Nissan has included some segment-first kit like a 360-degree camera, leather dashboard inserts, and an Eco driving mode. The features list includes 17-inch alloys, four airbags, cruise control, auto LED projector headlamps, cornering lights, climate control, hill-hold assist, vehicle dynamic control, rain-sensing wipers and a digital speedometer, amongst others. It does, however, miss out kit like a sunroof, curtain airbags and wireless phone charging, many of which are available in the recently launched Hyundai Creta facelift.
What is it like to drive?
The Nissan shares its powertrains with the Duster and Captur, so it gets a 1.5-litre diesel mated to a 6-speed manual and a 1.5-litre petrol mated to a 5-speed manual (not tested here). There are currently no automatic options.
The diesel engine is the familiar 110hp K9K motor that makes 240Nm of torque and here its character remains largely unchanged. As before, it’s a bit rough at idle but smoothens out once it starts spinning faster. There is a fair bit of turbo lag below 2,000rpm and at low speeds there is a fair amount of clatter too. Turbo lag, however, is a bit less than on the Duster or Captur and as the engine is eager to rev it rewards drivers with its meaty mid-range performance once the turbo starts singing. It’s at its strongest between 2,100-4,000rpm, so remain in its powerband and overtaking on the highways is rather effortless and performance is strong. What’s also nice is that this engine feels smooth and jerk-free at low speeds and neither the clutch nor the gears are cumbersome to use. The steering is a bit weighty at parking speeds, but it lightens up as soon as you start to move.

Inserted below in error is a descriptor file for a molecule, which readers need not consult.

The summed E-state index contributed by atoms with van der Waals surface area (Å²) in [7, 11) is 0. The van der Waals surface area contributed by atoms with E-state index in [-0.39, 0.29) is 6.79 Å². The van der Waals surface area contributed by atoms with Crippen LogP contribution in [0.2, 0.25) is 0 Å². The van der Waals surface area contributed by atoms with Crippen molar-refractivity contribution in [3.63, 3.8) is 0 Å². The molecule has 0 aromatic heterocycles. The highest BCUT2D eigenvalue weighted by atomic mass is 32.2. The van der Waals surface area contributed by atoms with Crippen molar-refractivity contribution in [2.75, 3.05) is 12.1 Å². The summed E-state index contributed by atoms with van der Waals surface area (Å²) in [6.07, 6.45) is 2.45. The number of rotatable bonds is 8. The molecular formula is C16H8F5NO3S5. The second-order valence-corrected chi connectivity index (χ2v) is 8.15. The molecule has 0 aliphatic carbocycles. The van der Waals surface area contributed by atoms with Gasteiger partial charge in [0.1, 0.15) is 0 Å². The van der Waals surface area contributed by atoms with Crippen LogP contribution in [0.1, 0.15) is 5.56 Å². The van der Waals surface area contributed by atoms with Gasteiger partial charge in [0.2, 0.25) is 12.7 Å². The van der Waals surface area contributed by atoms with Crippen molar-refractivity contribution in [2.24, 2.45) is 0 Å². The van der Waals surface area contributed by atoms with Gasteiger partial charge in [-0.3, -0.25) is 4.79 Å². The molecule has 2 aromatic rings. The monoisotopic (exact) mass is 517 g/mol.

What’s also quite impressive is the manner in which it rides. Happen to miss a speed bump or a pothole at speeds, no problem – the Kicks simply takes it in its stride, only tossing your mildly, no big crash from the suspension; and the ride remains composed and settled at speed, too. Even at low speed it does its best to keep road shocks to a minimum. Then there’s the handling, which is neat and tidy too. The turn-in is quite sharp, especially at speed, and this means you need a steady hand on the wheel, and there is some body roll too, but straightline stability is good and it does have a fair amount of grip around corners. The body roll is well-contained and the brakes give you a fair amount of confidence too.
Should I buy one?
The Kicks does many things right. It is robust and it portrays a sense of toughness, it rides and handles well, the diesel engine has more than enough grunt and the interior is both well-built and generously equipped. Yes, the diesel engine is a bit gruff, there are a few ergonomic issues in the cabin and there’s no automatic option. Prices for the Kicks diesel start at Rs 10.85 lakh while the fully-loaded XV Premium + has been priced at Rs 14.65 lakh (ex-showroom, India). It's not cheap but you can call pricing competitive. In all, the Kicks is a strong contender and comes across as a credible alternative to the Creta.